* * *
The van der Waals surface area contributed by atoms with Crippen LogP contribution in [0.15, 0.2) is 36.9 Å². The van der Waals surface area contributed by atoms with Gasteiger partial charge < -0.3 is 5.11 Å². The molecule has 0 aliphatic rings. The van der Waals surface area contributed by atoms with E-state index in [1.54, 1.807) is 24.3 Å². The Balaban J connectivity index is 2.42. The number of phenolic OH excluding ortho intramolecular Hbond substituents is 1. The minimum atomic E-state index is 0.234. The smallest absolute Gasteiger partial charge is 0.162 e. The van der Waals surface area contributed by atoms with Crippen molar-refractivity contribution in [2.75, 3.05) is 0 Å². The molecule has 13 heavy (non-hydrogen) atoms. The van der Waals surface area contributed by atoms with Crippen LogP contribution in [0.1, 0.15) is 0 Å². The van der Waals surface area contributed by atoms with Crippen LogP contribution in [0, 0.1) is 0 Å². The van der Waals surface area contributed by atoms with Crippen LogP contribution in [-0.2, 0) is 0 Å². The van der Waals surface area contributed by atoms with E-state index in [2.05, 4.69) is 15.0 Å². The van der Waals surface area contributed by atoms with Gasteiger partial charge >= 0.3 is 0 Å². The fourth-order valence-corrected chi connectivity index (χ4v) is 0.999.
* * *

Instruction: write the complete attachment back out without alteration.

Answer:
The van der Waals surface area contributed by atoms with Crippen LogP contribution in [0.15, 0.2) is 36.9 Å². The van der Waals surface area contributed by atoms with Gasteiger partial charge < -0.3 is 5.11 Å². The molecule has 0 aliphatic rings. The van der Waals surface area contributed by atoms with E-state index in [1.54, 1.807) is 24.3 Å². The Balaban J connectivity index is 2.42. The number of phenolic OH excluding ortho intramolecular Hbond substituents is 1. The minimum atomic E-state index is 0.234. The smallest absolute Gasteiger partial charge is 0.162 e. The van der Waals surface area contributed by atoms with Crippen molar-refractivity contribution in [2.75, 3.05) is 0 Å². The molecule has 13 heavy (non-hydrogen) atoms. The van der Waals surface area contributed by atoms with Crippen LogP contribution in [0.1, 0.15) is 0 Å². The van der Waals surface area contributed by atoms with Crippen LogP contribution in [0, 0.1) is 0 Å². The van der Waals surface area contributed by atoms with Crippen LogP contribution in [-0.2, 0) is 0 Å². The van der Waals surface area contributed by atoms with E-state index in [2.05, 4.69) is 15.0 Å². The van der Waals surface area contributed by atoms with Gasteiger partial charge >= 0.3 is 0 Å². The fourth-order valence-corrected chi connectivity index (χ4v) is 0.999.